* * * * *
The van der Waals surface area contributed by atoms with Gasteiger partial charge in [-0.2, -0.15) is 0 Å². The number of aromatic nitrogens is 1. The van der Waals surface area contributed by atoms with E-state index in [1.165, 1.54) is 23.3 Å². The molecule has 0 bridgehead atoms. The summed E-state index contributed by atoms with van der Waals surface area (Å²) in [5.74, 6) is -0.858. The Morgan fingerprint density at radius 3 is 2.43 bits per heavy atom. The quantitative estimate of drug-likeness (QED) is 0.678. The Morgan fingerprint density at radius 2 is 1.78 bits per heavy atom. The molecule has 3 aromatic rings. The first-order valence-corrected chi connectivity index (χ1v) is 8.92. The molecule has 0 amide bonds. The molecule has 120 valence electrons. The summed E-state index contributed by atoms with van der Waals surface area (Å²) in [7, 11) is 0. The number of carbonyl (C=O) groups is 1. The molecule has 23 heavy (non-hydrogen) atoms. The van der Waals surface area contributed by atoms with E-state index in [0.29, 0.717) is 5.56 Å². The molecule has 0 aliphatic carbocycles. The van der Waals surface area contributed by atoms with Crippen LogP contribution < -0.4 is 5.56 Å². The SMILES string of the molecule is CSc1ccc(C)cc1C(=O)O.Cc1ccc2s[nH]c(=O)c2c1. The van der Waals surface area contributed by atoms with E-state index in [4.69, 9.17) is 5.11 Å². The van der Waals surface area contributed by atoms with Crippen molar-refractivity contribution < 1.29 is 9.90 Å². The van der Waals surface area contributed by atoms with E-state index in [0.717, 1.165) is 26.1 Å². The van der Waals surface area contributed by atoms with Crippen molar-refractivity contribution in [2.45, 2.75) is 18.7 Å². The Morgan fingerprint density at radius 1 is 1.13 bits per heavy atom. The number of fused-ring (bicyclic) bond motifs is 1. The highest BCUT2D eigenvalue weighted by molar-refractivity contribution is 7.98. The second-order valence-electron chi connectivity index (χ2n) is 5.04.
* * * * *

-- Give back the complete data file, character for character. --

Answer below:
The van der Waals surface area contributed by atoms with Gasteiger partial charge in [-0.2, -0.15) is 0 Å². The number of aromatic nitrogens is 1. The van der Waals surface area contributed by atoms with E-state index in [1.165, 1.54) is 23.3 Å². The molecule has 0 bridgehead atoms. The summed E-state index contributed by atoms with van der Waals surface area (Å²) in [5.74, 6) is -0.858. The Morgan fingerprint density at radius 3 is 2.43 bits per heavy atom. The quantitative estimate of drug-likeness (QED) is 0.678. The Morgan fingerprint density at radius 2 is 1.78 bits per heavy atom. The molecule has 3 aromatic rings. The first-order valence-corrected chi connectivity index (χ1v) is 8.92. The molecule has 0 amide bonds. The molecule has 120 valence electrons. The summed E-state index contributed by atoms with van der Waals surface area (Å²) in [7, 11) is 0. The number of carbonyl (C=O) groups is 1. The molecule has 23 heavy (non-hydrogen) atoms. The van der Waals surface area contributed by atoms with E-state index in [0.29, 0.717) is 5.56 Å². The molecule has 0 aliphatic carbocycles. The van der Waals surface area contributed by atoms with Crippen LogP contribution < -0.4 is 5.56 Å². The SMILES string of the molecule is CSc1ccc(C)cc1C(=O)O.Cc1ccc2s[nH]c(=O)c2c1. The van der Waals surface area contributed by atoms with E-state index in [4.69, 9.17) is 5.11 Å². The van der Waals surface area contributed by atoms with Crippen molar-refractivity contribution < 1.29 is 9.90 Å². The van der Waals surface area contributed by atoms with E-state index in [0.717, 1.165) is 26.1 Å². The van der Waals surface area contributed by atoms with Crippen molar-refractivity contribution in [2.45, 2.75) is 18.7 Å². The Morgan fingerprint density at radius 1 is 1.13 bits per heavy atom. The number of fused-ring (bicyclic) bond motifs is 1. The highest BCUT2D eigenvalue weighted by molar-refractivity contribution is 7.98. The second-order valence-electron chi connectivity index (χ2n) is 5.04.